I picked out a couple of sheer knit fabrics to see if the size 14/90 ballpoint needles would still work. I tested 15 denier nylon tricot and 40 denier nylon tricot, and got no skipped stitches. The fairly large 14/90 needles seemed to work fine on sheer knit fabric, too.

knit stitch test 3

Note: You only need to use high quality thread in the needle. You can still use up your cheap thread by using it in the bobbin (if it is strong enough for whatever you are sewing).

So, when I sew knits, I’ll have to remember to use good thread and size 14/90 ballpoint needles for most knit fabric, or a size 14/90 stretch needle if I’m getting skipped stitches on spandex fabric. I’m glad I finally figured this out!

 

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Posted in Sewing, Vintage Sewing Machines
9 comments on “Avoiding Skipped Stitches on Knits
  1. Chris says:

    Fascinating! thank you for doing this experiment… Who would have thought that a needle brand or thread brand/type would make such a difference. I’m saving your post for future reference.

  2. klarisabet says:

    So glad your investigations paid off. The final result looks perfect!

  3. Try try again! It’s always nice when it works out to a great stitch!

  4. Brenda says:

    Awesome! I’ve only recently started doing repairs and hems on lightweight knits, and could not figure out why I was getting so many skipped stitches… most references tell you to use the smallest possible needle for any work, which generally is fine (and my thread is pretty good — but double whammy, it’s black), but I will try using the larger size from now on. Thanks for the research!

  5. […] so before I forget everything I learned, I thought I’d share them. Also take a look at my last post if you need some ideas for preventing skipped stitches while sewing knit […]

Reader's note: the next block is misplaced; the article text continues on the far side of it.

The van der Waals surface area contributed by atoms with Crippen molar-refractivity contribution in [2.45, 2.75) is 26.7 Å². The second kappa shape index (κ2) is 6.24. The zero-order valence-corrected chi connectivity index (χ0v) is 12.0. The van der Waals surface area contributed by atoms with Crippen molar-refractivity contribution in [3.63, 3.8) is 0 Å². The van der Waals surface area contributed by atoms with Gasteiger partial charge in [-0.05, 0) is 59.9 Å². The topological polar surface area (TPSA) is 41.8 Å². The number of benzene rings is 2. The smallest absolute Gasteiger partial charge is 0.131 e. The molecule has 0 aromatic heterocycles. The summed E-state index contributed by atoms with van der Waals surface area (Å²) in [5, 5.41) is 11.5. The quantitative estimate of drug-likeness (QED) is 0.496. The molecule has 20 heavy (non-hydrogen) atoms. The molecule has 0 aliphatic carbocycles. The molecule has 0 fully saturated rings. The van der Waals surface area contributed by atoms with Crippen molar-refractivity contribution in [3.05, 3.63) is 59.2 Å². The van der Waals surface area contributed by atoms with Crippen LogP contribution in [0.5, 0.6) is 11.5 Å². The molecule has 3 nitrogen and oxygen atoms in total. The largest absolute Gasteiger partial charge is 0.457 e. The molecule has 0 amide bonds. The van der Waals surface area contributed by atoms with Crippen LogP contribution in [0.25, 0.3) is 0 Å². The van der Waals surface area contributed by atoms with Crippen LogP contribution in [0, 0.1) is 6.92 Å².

6. June Hall says:

    Thank you for doing this! I’ve been sewing FOREVER and couldn’t figure out why I couldn’t get a good stitch on my knits! I thought I had tried everything, but your experiment opened my eyes! Bigger needle and better thread! Should have known. I always thought Gutterman was a better thread, but maybe not so much… Coats and Clark breaks in my machine way too often, though I think they have improved in the last few years. BTW, I have an industrial Bernina. Thanks again for the scientific approach!

  7. Laurie Hammeke says:

    Thank you so much for your experiment, and I’m really looking forward to solving my problem with skipped stitches on knits. I have been sewing for a long, LONG time, but not so much the last 16 years. As I get older, the more I like knit pants. Wish me luck!!

    • Leila says:

      Since I wrote this post, I’ve discovered that while the things I tried helped, the best way to avoid skipped stitches is to get a different sewing machine that works better with knit fabrics. Modern machines are more likely to work well on knit fabrics and elastic, but not guaranteed. Testing the sewing machine on various fabric samples is the only way to find out for sure. I have one vintage machine and one modern machine that sew well on knits, and many vintage machines that do not do well with knit fabrics or elastic. Good luck!

  8. Brenda says:

    Thanks for sharing this information. I was getting frustrated with my project but now I understand you just have to experiment. A lot of great ideas, thanks!